What “Don’t Look Up” gets right—and wrong—about climate change
Climate change is sometimes described as a slow-motion catastrophe, one that often fails to garner enough public concern because it feels vague and intangible, a problem for far in the future. That perception can change quickly, of course, once it’s your house that burns down or gets washed away. But if climate change were plainly visible, and literally hurtling toward the planet, could society rise to the challenge? Leonardo DiCaprio doesn’t seem to think so.
That’s the premise of Don’t Look Up, the latest film from writer/director Adam McKay, who has used snarky wit to unravel other knotty socio-political issues in movies like Vice, about Dick Cheney, and The Big Short, about the financial crisis. Ostensibly a comedy (although viewers should expect more exasperated sighs than laughs), the movie stars DiCaprio and Jennifer Lawrence as anxiety-riddled astronomers who stumble on a giant “planet-killer” comet making a bee-line for Earth. It’s essentially a reboot of the 1998 Bruce Willis masterpiece “Armageddon,” except no one can agree on what to do about the comet—or whether it even exists. No more spoilers, I promise, but let’s just say it’s not a typical feel-good holiday flick.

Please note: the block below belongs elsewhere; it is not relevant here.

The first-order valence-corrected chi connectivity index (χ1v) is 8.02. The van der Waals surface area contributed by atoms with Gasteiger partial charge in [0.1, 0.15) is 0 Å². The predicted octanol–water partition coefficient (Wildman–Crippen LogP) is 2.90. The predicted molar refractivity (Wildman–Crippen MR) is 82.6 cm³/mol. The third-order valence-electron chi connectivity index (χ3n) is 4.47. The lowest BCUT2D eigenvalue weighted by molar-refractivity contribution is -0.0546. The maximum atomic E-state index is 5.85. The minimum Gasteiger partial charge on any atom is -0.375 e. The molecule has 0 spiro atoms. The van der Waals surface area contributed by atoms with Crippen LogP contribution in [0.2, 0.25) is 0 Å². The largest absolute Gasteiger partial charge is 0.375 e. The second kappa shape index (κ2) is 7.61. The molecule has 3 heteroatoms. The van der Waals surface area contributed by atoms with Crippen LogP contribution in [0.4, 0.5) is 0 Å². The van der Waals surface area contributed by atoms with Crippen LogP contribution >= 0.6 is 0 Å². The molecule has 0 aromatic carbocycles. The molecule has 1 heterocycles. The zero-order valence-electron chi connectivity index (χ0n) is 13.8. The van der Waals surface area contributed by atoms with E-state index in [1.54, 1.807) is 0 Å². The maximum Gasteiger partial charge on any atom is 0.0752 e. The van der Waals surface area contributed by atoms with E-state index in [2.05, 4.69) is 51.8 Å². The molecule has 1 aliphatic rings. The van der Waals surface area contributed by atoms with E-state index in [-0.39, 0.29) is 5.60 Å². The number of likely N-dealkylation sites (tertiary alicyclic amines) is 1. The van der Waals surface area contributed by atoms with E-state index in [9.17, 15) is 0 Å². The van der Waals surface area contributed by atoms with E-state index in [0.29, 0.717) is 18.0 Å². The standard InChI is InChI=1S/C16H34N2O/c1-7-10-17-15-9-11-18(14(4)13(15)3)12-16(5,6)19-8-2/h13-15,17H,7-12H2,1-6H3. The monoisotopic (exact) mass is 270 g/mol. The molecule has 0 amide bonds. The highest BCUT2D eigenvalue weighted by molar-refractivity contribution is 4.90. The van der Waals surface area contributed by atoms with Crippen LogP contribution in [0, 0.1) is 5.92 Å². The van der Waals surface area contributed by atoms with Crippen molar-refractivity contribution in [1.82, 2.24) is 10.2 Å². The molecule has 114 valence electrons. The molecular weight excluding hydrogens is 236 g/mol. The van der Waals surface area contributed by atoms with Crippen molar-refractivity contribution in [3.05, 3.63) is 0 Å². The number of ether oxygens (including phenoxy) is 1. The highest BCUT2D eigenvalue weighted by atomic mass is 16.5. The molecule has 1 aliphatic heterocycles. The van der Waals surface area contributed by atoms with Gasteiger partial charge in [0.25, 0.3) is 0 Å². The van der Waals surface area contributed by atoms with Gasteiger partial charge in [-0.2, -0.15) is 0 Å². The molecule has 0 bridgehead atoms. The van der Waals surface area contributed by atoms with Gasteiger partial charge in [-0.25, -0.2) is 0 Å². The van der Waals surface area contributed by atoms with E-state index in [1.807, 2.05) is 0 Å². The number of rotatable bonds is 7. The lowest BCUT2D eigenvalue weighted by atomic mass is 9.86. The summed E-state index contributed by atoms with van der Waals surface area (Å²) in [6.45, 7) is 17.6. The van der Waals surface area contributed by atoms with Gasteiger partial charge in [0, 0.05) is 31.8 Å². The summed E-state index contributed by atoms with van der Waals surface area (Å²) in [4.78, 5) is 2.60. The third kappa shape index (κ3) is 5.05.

Leonardo DiCaprio and Adam McKay use a comet as a metaphor for climate change, with mixed results.
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